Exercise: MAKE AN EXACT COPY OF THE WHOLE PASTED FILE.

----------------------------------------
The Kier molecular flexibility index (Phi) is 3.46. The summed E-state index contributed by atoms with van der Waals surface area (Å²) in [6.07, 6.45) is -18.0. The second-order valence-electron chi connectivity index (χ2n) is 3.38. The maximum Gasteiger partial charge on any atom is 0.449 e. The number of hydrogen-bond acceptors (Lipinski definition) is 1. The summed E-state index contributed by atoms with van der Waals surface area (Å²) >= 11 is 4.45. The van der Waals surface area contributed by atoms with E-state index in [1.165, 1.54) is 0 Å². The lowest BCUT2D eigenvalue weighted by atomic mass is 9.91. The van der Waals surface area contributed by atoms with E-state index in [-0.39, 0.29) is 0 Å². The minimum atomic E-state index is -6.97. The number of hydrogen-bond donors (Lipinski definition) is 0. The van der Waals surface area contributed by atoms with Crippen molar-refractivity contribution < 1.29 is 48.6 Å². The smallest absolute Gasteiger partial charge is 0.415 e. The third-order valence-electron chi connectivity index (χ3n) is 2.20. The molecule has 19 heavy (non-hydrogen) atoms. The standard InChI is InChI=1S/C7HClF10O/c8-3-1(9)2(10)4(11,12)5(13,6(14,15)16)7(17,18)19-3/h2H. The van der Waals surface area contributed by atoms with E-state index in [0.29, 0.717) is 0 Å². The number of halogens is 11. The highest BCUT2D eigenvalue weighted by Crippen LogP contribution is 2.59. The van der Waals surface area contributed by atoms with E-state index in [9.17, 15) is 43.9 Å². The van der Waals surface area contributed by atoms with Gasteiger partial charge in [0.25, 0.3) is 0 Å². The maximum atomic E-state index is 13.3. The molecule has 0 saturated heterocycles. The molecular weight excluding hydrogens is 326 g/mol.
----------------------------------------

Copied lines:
The Kier molecular flexibility index (Phi) is 3.46. The summed E-state index contributed by atoms with van der Waals surface area (Å²) in [6.07, 6.45) is -18.0. The second-order valence-electron chi connectivity index (χ2n) is 3.38. The maximum Gasteiger partial charge on any atom is 0.449 e. The number of hydrogen-bond acceptors (Lipinski definition) is 1. The summed E-state index contributed by atoms with van der Waals surface area (Å²) >= 11 is 4.45. The van der Waals surface area contributed by atoms with E-state index in [1.165, 1.54) is 0 Å². The lowest BCUT2D eigenvalue weighted by atomic mass is 9.91. The van der Waals surface area contributed by atoms with E-state index in [-0.39, 0.29) is 0 Å². The minimum atomic E-state index is -6.97. The number of hydrogen-bond donors (Lipinski definition) is 0. The van der Waals surface area contributed by atoms with Crippen molar-refractivity contribution < 1.29 is 48.6 Å². The smallest absolute Gasteiger partial charge is 0.415 e. The third-order valence-electron chi connectivity index (χ3n) is 2.20. The molecule has 19 heavy (non-hydrogen) atoms. The standard InChI is InChI=1S/C7HClF10O/c8-3-1(9)2(10)4(11,12)5(13,6(14,15)16)7(17,18)19-3/h2H. The van der Waals surface area contributed by atoms with E-state index in [0.29, 0.717) is 0 Å². The number of halogens is 11. The highest BCUT2D eigenvalue weighted by Crippen LogP contribution is 2.59. The van der Waals surface area contributed by atoms with E-state index in [9.17, 15) is 43.9 Å². The van der Waals surface area contributed by atoms with Gasteiger partial charge in [0.25, 0.3) is 0 Å². The maximum atomic E-state index is 13.3. The molecule has 0 saturated heterocycles. The molecular weight excluding hydrogens is 326 g/mol.